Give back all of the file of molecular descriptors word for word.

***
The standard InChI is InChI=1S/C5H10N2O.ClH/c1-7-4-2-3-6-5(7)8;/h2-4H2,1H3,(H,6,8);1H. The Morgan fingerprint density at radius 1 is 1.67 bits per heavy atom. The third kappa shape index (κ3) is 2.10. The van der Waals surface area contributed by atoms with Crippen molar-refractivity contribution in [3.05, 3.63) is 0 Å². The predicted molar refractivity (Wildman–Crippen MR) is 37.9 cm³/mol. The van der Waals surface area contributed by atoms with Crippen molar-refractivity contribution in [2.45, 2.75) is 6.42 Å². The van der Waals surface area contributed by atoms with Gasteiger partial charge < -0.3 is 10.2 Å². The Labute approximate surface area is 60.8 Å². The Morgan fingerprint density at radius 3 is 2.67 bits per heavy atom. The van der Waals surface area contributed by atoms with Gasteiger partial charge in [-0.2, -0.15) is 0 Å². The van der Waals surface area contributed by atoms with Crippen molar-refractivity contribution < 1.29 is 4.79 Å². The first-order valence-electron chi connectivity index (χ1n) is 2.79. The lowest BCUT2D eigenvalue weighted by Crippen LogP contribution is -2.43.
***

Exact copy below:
The standard InChI is InChI=1S/C5H10N2O.ClH/c1-7-4-2-3-6-5(7)8;/h2-4H2,1H3,(H,6,8);1H. The Morgan fingerprint density at radius 1 is 1.67 bits per heavy atom. The third kappa shape index (κ3) is 2.10. The van der Waals surface area contributed by atoms with Crippen molar-refractivity contribution in [3.05, 3.63) is 0 Å². The predicted molar refractivity (Wildman–Crippen MR) is 37.9 cm³/mol. The van der Waals surface area contributed by atoms with Crippen molar-refractivity contribution in [2.45, 2.75) is 6.42 Å². The van der Waals surface area contributed by atoms with Gasteiger partial charge < -0.3 is 10.2 Å². The Labute approximate surface area is 60.8 Å². The Morgan fingerprint density at radius 3 is 2.67 bits per heavy atom. The van der Waals surface area contributed by atoms with Gasteiger partial charge in [-0.2, -0.15) is 0 Å². The van der Waals surface area contributed by atoms with Crippen molar-refractivity contribution < 1.29 is 4.79 Å². The first-order valence-electron chi connectivity index (χ1n) is 2.79. The lowest BCUT2D eigenvalue weighted by Crippen LogP contribution is -2.43.